There are some artists whose work makes people fall in love the minute they discover them. The painter Joan Eardley, born on a farm in Sussex one hundred years ago this week to a Scottish mother and an English father, falls into this category. Eardley's star burned brightly from her days at the Glasgow School of Art in the early years of World War Two, up until her early death aged 42 in 1963. When she died, she had recently been elected by her peers as an Academican of the Royal Scottish Academy; a peer-led honour which at that point few women had been awarded.

I am one of a growing army of fans. Ever since seeing a huge retrospective of Eardley's work mounted by the National Galleries of Scotland in Edinburgh in 2007, I've been drawn to Eardley and her work.

Although she is possibly best known for her depictions of gallus squinty-eyed Glasgow street kids holding hands, eating pieces or reading comics, the paintings which drew me in at that exhibition were Eardley's big expressive seascapes. Created in oils on hardboard using big brushes, grasses and splashes of rain and seawater scumbled into the surface, these paintings were made in her second home of Catterline; a clifftop village which clings to Scotland's rugged north east coast.

I vividly remember the feeling I had when I stood in front of paintings like The Wave and Seascape (Foam and Blue Sky). It was as if they possessed an energy all of their own; the mark-making was so intense, it almost vibrated. Later, when I saw a short film of Eardley at work, what struck me most was the physical energy with which she applied paint. Almost as though she was attacking the canvas.

Eardley's life was cut short in August 1963 by the aggressive spread of cancer which started in her breast and spread to her brain. In the years leading up to her death, she was firing on all cylinders, almost as though she sensed that time was running out.

Now, almost 60 years later, the life, the legacy of Joan Eardley is being celebrated under the banner Eardley 100. Featuring physical and online exhibitions, as well as digital talks and discussions, the artist's family commissioned an official website and associated social media, on which all aspects of this hive-like centenary celebration can be viewed, booked or enjoyed in retrospect.

Again, I must declare an interest. I've helped to create this website by writing a biography of Eardley's life, co-curating the content alongside artist and website designer, Lynne Mackenzie.

A key driver in Eardley 100 has been the rise and rise of the Scottish Women in the Arts Research Network (SWARN). Established in 2018 and spearheaded by Patricia de Montfort of Glasgow University's School of Culture and Creative Arts, SWARN has grown to include professionals across museums, archives, galleries, educational institutions, and heritage organisations across the UK.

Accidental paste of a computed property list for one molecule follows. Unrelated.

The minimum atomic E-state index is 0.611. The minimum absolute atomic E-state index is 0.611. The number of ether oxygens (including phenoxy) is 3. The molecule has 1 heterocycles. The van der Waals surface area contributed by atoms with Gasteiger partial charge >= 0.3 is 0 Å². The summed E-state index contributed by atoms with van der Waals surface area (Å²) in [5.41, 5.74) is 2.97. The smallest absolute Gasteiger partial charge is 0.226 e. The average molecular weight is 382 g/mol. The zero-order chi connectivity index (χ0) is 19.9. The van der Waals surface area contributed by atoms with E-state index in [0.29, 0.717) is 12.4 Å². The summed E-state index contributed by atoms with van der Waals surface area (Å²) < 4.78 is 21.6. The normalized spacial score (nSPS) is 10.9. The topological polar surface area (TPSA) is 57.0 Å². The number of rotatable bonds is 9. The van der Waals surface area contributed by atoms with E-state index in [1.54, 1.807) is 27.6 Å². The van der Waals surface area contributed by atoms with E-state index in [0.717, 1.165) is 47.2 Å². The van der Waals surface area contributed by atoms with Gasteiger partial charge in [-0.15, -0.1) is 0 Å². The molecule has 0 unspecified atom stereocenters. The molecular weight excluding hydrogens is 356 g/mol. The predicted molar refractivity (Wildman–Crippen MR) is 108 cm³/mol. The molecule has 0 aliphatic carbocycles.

Committed to enhancing the visibility of women makers in the fine arts, design, craft and architecture in public collections, Eardley 100 is SWARN's first group project. During the course of the last year, as online gatherings became the norm, SWARN's star has been in the ascendent, with every meeting welcoming new members.

On what would have been Eardley's 100th birthday last Tuesday, Glasgow University's Hunterian Gallery organised a webinar chaired by BBC Scotland's arts correspondent, Pauline Mclean, featuring contributions from the artist's niece, Anne Morrison, Glasgow University, Glasgow Museums, Paisley Museum, the National Galleries of Scotland and auctioneers, Lyon & Turnbull. It will soon be available to view online on both the Joan Eardley and SWARN websites.

Eardley was recognised as a huge talent during her lifetime, with a dealer in Edinburgh, The Scottish Gallery, and a high-end London gallery in Roland, Browse and Delbanco. As a result, her work was bought by the likes of the Government Art Collection (a late Eardley seascape hangs in the High Commission, Canberra, Australia), BBC Scotland, Birmingham Museums, the Arts Council Collection, the National Galleries of Scotland and Glasgow Museums. The Tate has one Eardley; purchased after her death from Cyril Gerber in Glasgow, also a staunch champion of her work.

Joan Eardley was that rarest creatures; an original artist of infinite artistic talent who pursued her own agenda; drawing and painted what she observed around her and what interested her. Much of the discussion around her work this year has focused on what she might have gone on to do had she lived into middle age and beyond. We can only speculate. She was something else.

The centenary of the birth of Joan Eardley is being marked throughout 2021 by physical and digital exhibitions across Scotland as well as talks and symposiums online. For more information see &

Where to see Eardley work now:

Joan Eardley & Catterline, Edinburgh